Pandoc is a command-line tool that is a useful way to introduce students to the idea of composing text documents in a markup language and then converting it to a more complex output document later on. It is free/libre/open software, first developed by UC Berkeley philosophy professor John MacFarlane.
Markdown is a widely used markup language across the Internet, and Pandoc implements a highly rigorous version of it called CommonMark. Using it can teach some basic programming concepts (such as source, compilation, and syntax) to students with no programming experience. Students can practice composing documents in Markdown and exporting to a wide variety of formats, ranging from word-processor documents to presentations.
Pandoc can do Markdown-to-HTML conversion, but it can convert to and from dozens of other formats too, including .docx and .odt word-processor files, slideshows, basic (skeletal) TEI and JATS, EPUB, and can output to some nice print-ready outputs too, by way of LaTeX and even InDesign.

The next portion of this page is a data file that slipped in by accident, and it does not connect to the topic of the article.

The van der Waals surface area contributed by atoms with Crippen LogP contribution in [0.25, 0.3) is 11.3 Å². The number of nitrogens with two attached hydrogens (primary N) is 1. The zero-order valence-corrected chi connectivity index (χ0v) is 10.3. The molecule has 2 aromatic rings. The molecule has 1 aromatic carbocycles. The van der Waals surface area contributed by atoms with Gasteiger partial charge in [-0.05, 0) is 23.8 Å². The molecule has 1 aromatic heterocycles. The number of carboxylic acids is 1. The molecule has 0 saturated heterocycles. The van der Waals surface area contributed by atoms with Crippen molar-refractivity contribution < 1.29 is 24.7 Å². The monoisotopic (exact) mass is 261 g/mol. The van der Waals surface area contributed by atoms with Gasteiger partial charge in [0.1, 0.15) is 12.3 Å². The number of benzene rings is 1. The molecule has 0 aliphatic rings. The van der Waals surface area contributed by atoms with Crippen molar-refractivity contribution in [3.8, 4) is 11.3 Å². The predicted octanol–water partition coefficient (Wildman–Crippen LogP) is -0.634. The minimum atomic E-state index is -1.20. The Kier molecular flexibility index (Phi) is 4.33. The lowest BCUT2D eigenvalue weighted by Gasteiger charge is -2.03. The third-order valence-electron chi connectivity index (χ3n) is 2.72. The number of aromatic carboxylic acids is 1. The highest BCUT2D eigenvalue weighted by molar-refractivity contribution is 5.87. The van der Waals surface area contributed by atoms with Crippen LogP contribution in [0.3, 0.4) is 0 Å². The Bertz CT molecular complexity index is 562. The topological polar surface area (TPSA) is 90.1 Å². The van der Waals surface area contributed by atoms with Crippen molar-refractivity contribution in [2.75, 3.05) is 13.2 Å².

How to use it
- Dominici, Massimiliano. "An overview of Pandoc." TUGboat 35, no. 1 (2014): 44-50.
- Krycho, Chris. "Academic Markdown and Citations." July 26, 2015.
- Selisker, Scott. "A Plain Text Workflow for Academic Writing with Atom." January 23, 2019.
- Pandoc's own excellent User Guide -- which also includes a primer on markdown
- John Maxwell's "Text Processing Techniques and Traditions" course at DHSI, 2019...
- Word processors, local or cloud, especially when composition doesn't require